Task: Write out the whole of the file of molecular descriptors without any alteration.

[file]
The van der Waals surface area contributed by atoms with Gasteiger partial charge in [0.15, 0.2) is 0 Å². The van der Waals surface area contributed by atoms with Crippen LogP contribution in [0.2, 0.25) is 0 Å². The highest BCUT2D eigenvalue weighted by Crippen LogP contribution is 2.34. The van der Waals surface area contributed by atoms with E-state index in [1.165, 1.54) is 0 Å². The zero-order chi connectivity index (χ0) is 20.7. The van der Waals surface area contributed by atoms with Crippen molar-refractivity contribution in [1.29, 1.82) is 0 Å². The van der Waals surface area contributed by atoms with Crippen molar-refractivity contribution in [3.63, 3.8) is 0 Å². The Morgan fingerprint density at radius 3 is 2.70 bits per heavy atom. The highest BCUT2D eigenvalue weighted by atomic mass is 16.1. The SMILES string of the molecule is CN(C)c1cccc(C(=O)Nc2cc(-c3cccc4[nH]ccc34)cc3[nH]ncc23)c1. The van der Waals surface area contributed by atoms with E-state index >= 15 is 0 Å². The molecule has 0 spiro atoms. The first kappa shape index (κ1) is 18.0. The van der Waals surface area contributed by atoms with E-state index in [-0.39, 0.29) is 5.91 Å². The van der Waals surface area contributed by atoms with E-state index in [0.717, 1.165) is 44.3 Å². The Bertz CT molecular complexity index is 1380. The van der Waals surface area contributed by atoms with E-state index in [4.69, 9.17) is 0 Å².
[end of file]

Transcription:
The van der Waals surface area contributed by atoms with Gasteiger partial charge in [0.15, 0.2) is 0 Å². The van der Waals surface area contributed by atoms with Crippen LogP contribution in [0.2, 0.25) is 0 Å². The highest BCUT2D eigenvalue weighted by Crippen LogP contribution is 2.34. The van der Waals surface area contributed by atoms with E-state index in [1.165, 1.54) is 0 Å². The zero-order chi connectivity index (χ0) is 20.7. The van der Waals surface area contributed by atoms with Crippen molar-refractivity contribution in [1.29, 1.82) is 0 Å². The van der Waals surface area contributed by atoms with Crippen molar-refractivity contribution in [3.63, 3.8) is 0 Å². The Morgan fingerprint density at radius 3 is 2.70 bits per heavy atom. The highest BCUT2D eigenvalue weighted by atomic mass is 16.1. The SMILES string of the molecule is CN(C)c1cccc(C(=O)Nc2cc(-c3cccc4[nH]ccc34)cc3[nH]ncc23)c1. The van der Waals surface area contributed by atoms with E-state index >= 15 is 0 Å². The molecule has 0 spiro atoms. The first kappa shape index (κ1) is 18.0. The van der Waals surface area contributed by atoms with E-state index in [-0.39, 0.29) is 5.91 Å². The van der Waals surface area contributed by atoms with E-state index in [0.717, 1.165) is 44.3 Å². The Bertz CT molecular complexity index is 1380. The van der Waals surface area contributed by atoms with E-state index in [4.69, 9.17) is 0 Å².